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Testimony of Andrew A. Feinstein - Special Education Committee on Appropriations

Feb. 17, 2022

Senator McCrory, Representative Felipe, Senator Somers, Representative McCarty, Members of the Elementary and Secondary Education Subcommittee,

My name is Andrew Feinstein and I am the Legislative Chair of Special Education Equity for Kids in Connecticut (SEEK), a statewide organization of parents, providers, attorneys and advocates working for excellent education for students with disabilities.

Connecticut funds local education primarily through an Education Cost Sharing model, based on the number of students and utilizing a foundation base amount. Presumably, funding for special education comes from the ECS grant, although each district has broad discretion in how to allocate its funding from the State. Property rich districts raise most of their education funding from property taxes; the cities, small rural towns, and poorer areas rely to a much greater extent on money from the State. This results in radically different per pupil funding, from a low in Danbury of $13,132, to a high in Region 1 (Northwest corner of the State) of $29,900. Similarly, per pupil in-district special education expenditures range from a low in Ansonia of $13,945 to a high in Weston of $41,412. Not surprisingly, Danbury is 60% Black and Hispanic, while Region 1 is 15% Black and Hispanic. Ansonia is 67% Black and Hispanic, while Weston is 7%.

Students with disabilities suffered the most due to the COVID-based remote and hybrid instruction. Students with sensory needs did not get the hands-on occupational therapy they needed. Students with behavioral issues were deprived of the social contact they needed to learn emotional and behavioral regulation. Students needing small group instruction and tutoring were, often, unable to access and benefit from computer-based instruction. As Senate President Looney has said, now is the time to fund special education.

Currently, the only specific appropriation for special education in Connecticut is for excess cost reimbursement. Connecticut is in the distinct minority of states in not having a grant to school districts based on the number of special education students enrolled. Excess cost grants are a catastrophic insurance program to soften the impact of very expensive placements for school districts. The amount of the appropriation has been capped at $140 million for the last 12 years, so where districts got 100% of their costs above 4.5 times the average per pupil cost in the district in 2012, they will now get about 66% of those costs in 2022. Certainly, the excess cost grant should be fully funded at $210 million.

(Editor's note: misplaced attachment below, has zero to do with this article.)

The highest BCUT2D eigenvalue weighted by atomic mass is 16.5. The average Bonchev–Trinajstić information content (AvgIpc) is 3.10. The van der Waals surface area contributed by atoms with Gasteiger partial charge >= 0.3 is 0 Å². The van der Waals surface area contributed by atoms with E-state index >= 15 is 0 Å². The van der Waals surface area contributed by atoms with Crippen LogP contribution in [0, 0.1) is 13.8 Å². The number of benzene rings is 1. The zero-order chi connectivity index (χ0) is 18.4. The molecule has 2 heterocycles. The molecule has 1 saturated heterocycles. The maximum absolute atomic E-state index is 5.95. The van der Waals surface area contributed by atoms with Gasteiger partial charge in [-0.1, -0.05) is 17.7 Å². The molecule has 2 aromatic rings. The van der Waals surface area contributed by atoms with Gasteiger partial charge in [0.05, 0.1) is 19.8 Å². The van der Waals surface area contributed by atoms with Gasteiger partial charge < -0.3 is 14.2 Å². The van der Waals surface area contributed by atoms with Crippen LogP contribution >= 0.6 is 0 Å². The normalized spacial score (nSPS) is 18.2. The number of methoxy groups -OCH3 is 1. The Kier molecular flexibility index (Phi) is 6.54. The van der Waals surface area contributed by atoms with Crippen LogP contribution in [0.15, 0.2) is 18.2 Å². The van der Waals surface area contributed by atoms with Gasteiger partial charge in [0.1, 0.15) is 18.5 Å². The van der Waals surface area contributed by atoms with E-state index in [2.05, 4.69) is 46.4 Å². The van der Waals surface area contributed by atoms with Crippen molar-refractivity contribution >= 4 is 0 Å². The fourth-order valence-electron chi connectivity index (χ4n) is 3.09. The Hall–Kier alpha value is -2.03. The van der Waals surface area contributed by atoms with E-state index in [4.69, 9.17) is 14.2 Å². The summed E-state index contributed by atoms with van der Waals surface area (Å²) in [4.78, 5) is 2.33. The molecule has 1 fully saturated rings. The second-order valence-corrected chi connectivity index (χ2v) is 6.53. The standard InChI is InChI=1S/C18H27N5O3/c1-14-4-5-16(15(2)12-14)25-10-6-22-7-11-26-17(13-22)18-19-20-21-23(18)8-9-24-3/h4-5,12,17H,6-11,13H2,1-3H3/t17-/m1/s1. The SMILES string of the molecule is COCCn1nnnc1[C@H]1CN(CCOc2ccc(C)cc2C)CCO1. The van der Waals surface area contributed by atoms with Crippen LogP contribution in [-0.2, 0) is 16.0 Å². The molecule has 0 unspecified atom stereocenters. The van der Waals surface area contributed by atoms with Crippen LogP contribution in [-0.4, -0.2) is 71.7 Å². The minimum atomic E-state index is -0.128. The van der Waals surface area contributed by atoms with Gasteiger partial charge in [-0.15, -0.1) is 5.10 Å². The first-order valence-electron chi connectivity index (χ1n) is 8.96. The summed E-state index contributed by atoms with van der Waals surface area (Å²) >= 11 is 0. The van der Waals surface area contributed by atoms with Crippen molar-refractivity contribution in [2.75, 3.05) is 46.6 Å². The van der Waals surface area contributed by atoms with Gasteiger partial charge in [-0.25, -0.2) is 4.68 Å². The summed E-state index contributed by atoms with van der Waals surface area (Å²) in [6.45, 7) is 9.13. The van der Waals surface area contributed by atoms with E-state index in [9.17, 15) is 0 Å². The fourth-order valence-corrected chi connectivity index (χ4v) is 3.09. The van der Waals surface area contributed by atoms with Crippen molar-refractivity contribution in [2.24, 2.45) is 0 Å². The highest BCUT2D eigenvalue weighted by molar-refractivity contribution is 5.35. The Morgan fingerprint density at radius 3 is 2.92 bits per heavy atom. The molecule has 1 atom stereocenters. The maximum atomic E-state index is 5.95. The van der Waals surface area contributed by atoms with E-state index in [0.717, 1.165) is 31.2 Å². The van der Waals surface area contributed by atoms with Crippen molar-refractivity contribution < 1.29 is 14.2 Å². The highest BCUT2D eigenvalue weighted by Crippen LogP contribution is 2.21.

But doing so does nothing to improve the delivery of special education to the vast majority of students in each school district in the State. School districts in Connecticut are in desperate shape now facing massive shortages in special education teachers, speech therapists, occupational therapists, social workers and all the other professionals that make up the special education team. Further, the law is clear that special education services missed due to COVID need to be made up under something called compensatory education. Even those districts with Title I schools that have substantial ESSER and ARP funds are reluctant to hire staff for fear of the fiscal cliff on September 30, 2024.

The State of Connecticut needs a regular grant to school districts based on the number of special education students in district, with the per capita amount adjusted for the town’s property wealth. A program that would reimburse the richest town for $1,000 per special education student and would reimburse Hartford, New Britain, New Haven, Windham, etc. at $4,400 per student would need an appropriation of $250 million. Such money should be limited to the provision of services in-district and to funding independent educational evaluations.

We ought to start thinking of special education expenditures as an investment. The underlying purpose of special education is to enable children and youth with physical, cognitive, and emotional disabilities to love and work as independently as possible as adults. Strong special education will result in less need for, and less cost to provide, adult services, from housing to assisted employment to incarceration. A dollar spent on special education today will surely result in many dollars saved in the future.

The need for a student population based, continuing special education appropriation comes on top of the need to fully fund, starting in the fiscal year ending 2025, the current ECS formula. Federal stimulus money, both through ESSER and the American Rescue Plan, has permitted the state and school districts to make ends meet in this challenging time. But those funds dry up at midnight on September 30, 2024. School districts need to know in advance that they will not go from feast to famine overnight. Action by the Legislature in this session can alleviate the problem.

In short, it is time to properly fund special education in the state. This comes in three parts. First, we need to create an adjusted per capita funding formula for special education students. Second, we need to fully fund in 2025 the ECS grant. Third, we should fully fund the excess cost grant.

I am glad to respond to any questions you might have.